In the spring issue of Composites Manufacturing, I described how fire codes are developed and enforced. In this column, we’ll look at specific codes that may be important to composites manufacturers.

NFPA 33, the Standard for Spray Application Using Flammable and Combustible Materials, is likely the most important code for composites manufacturers using open molding. Chapter 17 of this code, on Styrene Cross-Linked Composites Manufacturing (Glass Fiber–Reinforced Plastics), is the result of decades of work by the industry, led by Lowell Miles of Miles Fiberglass and Composites, to get approval for a code that protects open molding shops against fire risks while recognizing that composite resin spray operations are less hazardous than spray painting.

Before this chapter was adopted into NFPA 33, OSHA routinely enforced the spray finishing fire safety requirements at 29 CFR 1910.107, which was a problem especially for the fabrication of large parts that could not fit in traditional spray booths. Since then, it has been OSHA policy that composites open molding operations not in compliance with the 1910.107 standard, but meeting the requirements of NPFA 33, will receive no more than a de minimis citation without fine or other penalty.

Chapter 17 contains provisions for fire protection, resin storage, electrical hazards, ventilation, handling of excess catalyzed resin and the use of paper or plastic film in spray booths to collect overspray. In addition, Chapter 16 of NFPA 33 has important requirements for spray application operations involving organic peroxides.

Industry compliance experts often recommend that composites manufacturers purchase a copy of NFPA 33, make sure they are following relevant provisions, and have the document on hand for reference when the facility is visited by OSHA, local fire code officials or insurance company representatives.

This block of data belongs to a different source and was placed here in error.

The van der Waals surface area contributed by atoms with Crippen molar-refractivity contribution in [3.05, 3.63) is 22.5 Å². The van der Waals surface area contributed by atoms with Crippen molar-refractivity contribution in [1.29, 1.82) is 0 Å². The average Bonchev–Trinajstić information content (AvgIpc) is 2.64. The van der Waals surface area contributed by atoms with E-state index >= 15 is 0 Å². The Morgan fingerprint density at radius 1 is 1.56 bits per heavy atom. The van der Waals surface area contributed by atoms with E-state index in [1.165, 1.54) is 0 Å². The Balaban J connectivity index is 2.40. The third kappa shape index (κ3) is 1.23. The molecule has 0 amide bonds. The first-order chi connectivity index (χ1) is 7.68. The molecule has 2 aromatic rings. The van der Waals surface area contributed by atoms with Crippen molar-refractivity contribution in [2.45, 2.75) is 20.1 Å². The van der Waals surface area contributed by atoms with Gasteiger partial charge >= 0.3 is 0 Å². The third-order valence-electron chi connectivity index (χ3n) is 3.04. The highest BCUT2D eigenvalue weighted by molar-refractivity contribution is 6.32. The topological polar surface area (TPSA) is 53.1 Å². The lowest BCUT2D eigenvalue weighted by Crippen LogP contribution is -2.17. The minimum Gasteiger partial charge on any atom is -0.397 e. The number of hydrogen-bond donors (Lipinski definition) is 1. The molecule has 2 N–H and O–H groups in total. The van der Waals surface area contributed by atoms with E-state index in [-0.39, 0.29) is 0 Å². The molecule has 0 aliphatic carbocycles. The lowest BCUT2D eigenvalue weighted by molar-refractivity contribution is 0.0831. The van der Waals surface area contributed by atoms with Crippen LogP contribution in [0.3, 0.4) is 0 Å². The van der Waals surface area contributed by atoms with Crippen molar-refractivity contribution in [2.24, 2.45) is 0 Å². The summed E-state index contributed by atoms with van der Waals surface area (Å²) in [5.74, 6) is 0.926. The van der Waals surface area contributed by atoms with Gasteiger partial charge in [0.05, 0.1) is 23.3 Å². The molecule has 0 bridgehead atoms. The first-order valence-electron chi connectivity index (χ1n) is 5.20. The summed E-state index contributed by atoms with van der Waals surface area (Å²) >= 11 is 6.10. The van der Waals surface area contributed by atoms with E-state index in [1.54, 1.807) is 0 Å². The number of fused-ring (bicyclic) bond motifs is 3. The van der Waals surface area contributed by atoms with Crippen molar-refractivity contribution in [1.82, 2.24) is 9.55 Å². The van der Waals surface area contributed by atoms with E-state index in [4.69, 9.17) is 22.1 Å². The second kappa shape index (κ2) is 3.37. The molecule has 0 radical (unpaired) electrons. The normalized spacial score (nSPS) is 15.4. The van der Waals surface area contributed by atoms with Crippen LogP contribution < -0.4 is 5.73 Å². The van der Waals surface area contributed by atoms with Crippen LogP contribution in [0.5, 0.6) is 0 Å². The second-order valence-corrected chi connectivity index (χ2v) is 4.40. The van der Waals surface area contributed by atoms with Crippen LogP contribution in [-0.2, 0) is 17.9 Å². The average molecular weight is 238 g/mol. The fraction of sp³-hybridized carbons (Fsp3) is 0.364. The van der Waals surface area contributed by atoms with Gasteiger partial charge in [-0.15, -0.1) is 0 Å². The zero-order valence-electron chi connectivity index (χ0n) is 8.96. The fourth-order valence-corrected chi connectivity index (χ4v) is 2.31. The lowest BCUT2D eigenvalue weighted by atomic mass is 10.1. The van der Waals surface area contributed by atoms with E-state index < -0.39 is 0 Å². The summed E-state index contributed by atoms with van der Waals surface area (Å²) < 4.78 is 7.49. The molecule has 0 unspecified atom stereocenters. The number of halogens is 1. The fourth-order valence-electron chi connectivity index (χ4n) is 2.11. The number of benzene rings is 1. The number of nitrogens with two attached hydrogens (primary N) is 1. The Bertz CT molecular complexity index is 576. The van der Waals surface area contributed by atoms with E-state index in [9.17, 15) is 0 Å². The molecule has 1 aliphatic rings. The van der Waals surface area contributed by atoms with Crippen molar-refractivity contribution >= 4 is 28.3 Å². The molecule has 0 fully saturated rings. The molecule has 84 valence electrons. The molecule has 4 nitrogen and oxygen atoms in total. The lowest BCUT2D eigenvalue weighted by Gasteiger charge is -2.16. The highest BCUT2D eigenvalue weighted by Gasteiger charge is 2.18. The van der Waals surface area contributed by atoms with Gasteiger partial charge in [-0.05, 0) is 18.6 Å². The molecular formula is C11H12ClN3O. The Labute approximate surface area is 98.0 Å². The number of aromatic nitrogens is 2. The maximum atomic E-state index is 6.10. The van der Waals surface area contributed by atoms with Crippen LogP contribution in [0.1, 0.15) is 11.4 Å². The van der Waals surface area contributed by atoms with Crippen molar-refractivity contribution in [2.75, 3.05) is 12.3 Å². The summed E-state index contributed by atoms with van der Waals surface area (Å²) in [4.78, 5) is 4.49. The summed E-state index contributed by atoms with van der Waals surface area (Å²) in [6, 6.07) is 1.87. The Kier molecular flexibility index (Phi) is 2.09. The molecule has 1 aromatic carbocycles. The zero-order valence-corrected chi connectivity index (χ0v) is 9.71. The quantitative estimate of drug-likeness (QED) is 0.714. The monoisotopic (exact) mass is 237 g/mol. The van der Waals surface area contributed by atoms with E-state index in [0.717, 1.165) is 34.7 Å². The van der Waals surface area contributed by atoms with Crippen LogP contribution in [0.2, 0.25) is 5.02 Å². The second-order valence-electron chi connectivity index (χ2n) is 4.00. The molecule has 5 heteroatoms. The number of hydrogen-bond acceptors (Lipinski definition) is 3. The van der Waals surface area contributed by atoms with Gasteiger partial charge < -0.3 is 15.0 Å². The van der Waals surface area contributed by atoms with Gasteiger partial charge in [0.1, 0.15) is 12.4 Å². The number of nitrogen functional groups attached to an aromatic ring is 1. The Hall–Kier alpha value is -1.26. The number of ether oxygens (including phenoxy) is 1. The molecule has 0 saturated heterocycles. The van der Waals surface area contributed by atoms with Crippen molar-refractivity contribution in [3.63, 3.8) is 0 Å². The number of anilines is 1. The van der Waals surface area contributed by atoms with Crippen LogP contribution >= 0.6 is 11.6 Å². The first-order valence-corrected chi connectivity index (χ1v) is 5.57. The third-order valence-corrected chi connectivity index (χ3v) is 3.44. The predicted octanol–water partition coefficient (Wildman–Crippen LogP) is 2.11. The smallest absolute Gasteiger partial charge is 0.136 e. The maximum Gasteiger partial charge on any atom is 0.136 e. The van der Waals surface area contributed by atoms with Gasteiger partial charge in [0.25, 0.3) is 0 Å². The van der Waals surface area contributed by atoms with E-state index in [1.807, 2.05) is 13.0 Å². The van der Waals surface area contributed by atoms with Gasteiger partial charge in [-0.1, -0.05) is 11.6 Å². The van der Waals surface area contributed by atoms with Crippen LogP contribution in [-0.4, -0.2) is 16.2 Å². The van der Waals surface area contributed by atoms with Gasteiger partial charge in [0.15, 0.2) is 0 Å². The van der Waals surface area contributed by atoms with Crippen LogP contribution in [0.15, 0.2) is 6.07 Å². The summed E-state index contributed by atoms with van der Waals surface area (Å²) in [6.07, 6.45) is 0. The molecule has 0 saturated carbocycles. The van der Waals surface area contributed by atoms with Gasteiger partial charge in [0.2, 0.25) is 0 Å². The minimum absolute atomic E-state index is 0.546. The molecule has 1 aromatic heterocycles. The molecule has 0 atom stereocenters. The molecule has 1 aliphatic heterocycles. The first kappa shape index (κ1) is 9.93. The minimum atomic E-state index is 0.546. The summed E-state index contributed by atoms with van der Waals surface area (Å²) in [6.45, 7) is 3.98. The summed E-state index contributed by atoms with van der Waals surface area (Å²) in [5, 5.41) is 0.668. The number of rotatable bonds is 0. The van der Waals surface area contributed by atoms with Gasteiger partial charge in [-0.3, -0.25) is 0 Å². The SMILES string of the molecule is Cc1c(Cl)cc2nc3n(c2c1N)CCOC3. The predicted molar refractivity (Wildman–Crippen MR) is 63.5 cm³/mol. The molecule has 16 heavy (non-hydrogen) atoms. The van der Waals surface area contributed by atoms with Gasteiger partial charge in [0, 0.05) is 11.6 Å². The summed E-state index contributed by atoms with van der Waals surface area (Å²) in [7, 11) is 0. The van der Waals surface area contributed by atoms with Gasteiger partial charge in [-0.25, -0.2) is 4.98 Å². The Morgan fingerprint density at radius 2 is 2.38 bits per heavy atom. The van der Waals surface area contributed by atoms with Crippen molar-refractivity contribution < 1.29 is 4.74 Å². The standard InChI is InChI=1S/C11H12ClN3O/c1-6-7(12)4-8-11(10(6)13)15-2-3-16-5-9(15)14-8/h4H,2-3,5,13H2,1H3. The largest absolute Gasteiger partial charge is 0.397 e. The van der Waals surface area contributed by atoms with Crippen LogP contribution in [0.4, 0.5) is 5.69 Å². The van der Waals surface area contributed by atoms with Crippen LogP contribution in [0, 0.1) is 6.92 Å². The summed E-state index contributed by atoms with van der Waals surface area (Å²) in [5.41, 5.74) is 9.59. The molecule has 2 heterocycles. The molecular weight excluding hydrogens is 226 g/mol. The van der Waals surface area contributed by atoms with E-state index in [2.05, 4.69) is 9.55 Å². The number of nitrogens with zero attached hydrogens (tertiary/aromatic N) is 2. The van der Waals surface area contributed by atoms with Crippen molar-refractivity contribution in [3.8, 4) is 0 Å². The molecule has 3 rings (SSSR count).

The second most relevant fire code is NFPA 30, the Flammable and Combustible Liquids code. When they inspect industry operations, local code officials often question the amount of resin, gel coat and other flammable liquids stored in or near resin application areas. These questions can be resolved by reference to NFPA 30.

Some composites manufacturers might find that this code places significant restrictions on the amount, package type, or stacking of resin or gel coat permitted to be stored inside a manufacturing or warehouse building, which in some cases has been resolved by moving some storage to approved facilities outside the building. In other cases, it has been necessary to retain a fire safety engineer to conduct a fire hazards analysis that considers the actual hazards of the facility’s resin storage operations. Recall from my previous column that fire codes are written to provide adequate protections for a wide range of operations and might over- or under-protect any individual facility.